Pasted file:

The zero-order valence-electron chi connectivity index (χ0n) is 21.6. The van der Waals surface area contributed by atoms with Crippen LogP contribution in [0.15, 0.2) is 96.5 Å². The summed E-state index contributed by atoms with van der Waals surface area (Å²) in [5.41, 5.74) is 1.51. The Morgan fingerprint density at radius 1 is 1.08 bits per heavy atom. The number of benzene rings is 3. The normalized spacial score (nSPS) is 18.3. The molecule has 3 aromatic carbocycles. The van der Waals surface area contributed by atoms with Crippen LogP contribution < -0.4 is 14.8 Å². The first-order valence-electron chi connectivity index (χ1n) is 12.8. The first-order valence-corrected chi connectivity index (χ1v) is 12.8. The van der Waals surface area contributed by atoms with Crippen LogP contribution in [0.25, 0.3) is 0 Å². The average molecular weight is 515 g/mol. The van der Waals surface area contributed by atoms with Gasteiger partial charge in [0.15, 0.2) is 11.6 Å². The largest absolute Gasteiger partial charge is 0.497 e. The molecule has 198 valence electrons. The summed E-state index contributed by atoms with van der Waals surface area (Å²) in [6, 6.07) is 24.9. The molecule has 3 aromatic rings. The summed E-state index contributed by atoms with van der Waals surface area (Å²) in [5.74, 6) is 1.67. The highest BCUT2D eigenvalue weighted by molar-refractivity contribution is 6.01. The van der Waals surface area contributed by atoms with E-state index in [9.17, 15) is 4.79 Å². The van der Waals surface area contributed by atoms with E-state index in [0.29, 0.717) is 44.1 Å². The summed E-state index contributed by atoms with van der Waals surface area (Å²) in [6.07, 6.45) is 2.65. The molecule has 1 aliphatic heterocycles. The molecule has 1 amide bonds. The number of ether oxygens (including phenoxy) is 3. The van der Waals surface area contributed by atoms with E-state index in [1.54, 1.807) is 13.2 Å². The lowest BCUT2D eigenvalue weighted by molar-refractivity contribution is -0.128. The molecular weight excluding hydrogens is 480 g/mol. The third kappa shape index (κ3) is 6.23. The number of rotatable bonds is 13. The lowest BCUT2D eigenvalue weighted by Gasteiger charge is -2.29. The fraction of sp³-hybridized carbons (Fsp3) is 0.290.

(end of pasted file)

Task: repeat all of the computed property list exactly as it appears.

The zero-order valence-electron chi connectivity index (χ0n) is 21.6. The van der Waals surface area contributed by atoms with Crippen LogP contribution in [0.15, 0.2) is 96.5 Å². The summed E-state index contributed by atoms with van der Waals surface area (Å²) in [5.41, 5.74) is 1.51. The Morgan fingerprint density at radius 1 is 1.08 bits per heavy atom. The number of benzene rings is 3. The normalized spacial score (nSPS) is 18.3. The molecule has 3 aromatic carbocycles. The van der Waals surface area contributed by atoms with Crippen LogP contribution < -0.4 is 14.8 Å². The first-order valence-electron chi connectivity index (χ1n) is 12.8. The first-order valence-corrected chi connectivity index (χ1v) is 12.8. The van der Waals surface area contributed by atoms with Crippen LogP contribution in [0.25, 0.3) is 0 Å². The average molecular weight is 515 g/mol. The van der Waals surface area contributed by atoms with Gasteiger partial charge in [0.15, 0.2) is 11.6 Å². The largest absolute Gasteiger partial charge is 0.497 e. The molecule has 198 valence electrons. The summed E-state index contributed by atoms with van der Waals surface area (Å²) in [6, 6.07) is 24.9. The molecule has 3 aromatic rings. The summed E-state index contributed by atoms with van der Waals surface area (Å²) in [5.74, 6) is 1.67. The highest BCUT2D eigenvalue weighted by molar-refractivity contribution is 6.01. The van der Waals surface area contributed by atoms with E-state index in [9.17, 15) is 4.79 Å². The van der Waals surface area contributed by atoms with E-state index in [0.29, 0.717) is 44.1 Å². The summed E-state index contributed by atoms with van der Waals surface area (Å²) in [6.07, 6.45) is 2.65. The molecule has 1 aliphatic heterocycles. The molecule has 1 amide bonds. The number of ether oxygens (including phenoxy) is 3. The van der Waals surface area contributed by atoms with E-state index in [1.54, 1.807) is 13.2 Å². The lowest BCUT2D eigenvalue weighted by molar-refractivity contribution is -0.128. The molecular weight excluding hydrogens is 480 g/mol. The third kappa shape index (κ3) is 6.23. The number of rotatable bonds is 13. The lowest BCUT2D eigenvalue weighted by Gasteiger charge is -2.29. The fraction of sp³-hybridized carbons (Fsp3) is 0.290.